The Popular Supplement You Shouldn’t Take With Milk – Health Digest

“If you’re taking an iron supplement or eating iron-rich foods and drinking milk at the same time, that might reduce absorption,” hematologist and delegate for the American Society of Hematology Dr. Amar Kelkar told the American Medical Association (AMA). This relationship between milk consumption and reduced iron absorption was examined in a 2009 study published in Childhood Obesity and Nutrition.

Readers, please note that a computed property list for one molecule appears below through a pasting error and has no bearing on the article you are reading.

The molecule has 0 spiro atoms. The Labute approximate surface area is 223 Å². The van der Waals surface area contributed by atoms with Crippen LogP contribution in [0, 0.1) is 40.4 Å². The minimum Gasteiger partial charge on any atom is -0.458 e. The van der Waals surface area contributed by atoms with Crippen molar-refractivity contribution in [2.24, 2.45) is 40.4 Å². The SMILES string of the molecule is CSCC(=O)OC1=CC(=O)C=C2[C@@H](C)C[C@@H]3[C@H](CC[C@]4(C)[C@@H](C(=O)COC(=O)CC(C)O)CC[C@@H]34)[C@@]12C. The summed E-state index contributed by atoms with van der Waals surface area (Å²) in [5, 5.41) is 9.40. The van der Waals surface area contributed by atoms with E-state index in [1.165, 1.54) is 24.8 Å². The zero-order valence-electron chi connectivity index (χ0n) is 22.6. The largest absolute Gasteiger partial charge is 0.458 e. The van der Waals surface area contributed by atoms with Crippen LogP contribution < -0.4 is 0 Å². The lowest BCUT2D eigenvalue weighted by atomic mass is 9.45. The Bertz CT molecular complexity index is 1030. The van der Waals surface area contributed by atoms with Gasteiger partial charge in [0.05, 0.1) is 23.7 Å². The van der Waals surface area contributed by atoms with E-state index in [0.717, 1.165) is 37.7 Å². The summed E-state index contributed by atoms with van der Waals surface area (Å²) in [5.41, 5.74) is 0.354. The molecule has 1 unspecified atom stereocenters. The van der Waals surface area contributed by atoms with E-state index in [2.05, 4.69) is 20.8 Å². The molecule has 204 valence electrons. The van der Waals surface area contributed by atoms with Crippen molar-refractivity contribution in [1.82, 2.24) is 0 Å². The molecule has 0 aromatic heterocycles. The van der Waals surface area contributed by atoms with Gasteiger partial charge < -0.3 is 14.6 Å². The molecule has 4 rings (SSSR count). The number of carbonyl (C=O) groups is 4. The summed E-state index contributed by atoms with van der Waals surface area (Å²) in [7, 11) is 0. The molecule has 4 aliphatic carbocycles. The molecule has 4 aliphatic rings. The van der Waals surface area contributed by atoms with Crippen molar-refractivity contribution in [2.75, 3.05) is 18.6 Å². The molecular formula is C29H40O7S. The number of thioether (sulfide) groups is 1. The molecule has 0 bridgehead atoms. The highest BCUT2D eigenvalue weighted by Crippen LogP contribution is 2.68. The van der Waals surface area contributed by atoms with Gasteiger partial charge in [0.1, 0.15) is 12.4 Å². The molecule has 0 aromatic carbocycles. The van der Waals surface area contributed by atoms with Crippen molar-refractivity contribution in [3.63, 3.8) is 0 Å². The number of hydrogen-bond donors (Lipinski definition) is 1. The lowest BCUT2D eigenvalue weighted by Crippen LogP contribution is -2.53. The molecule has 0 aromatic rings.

The researchers pointed out that cow’s milk, which contains low levels of iron, can interfere with all three steps involved in the body’s processing of the mineral: consumption, absorption, and excretion. Milk’s high casein content — the protein responsible for its white coloring — may be partly to blame. Also to blame may be the reduced levels of vitamin C in cow’s milk that occur as a result of pasteurization. This vitamin would otherwise boost absorption. Milk also contains high amounts of phosphorus — a mineral that has also been linked with hindering iron absorption. But phosphorus isn’t the only mineral that may be playing a role in milk’s obstruction of iron absorption.

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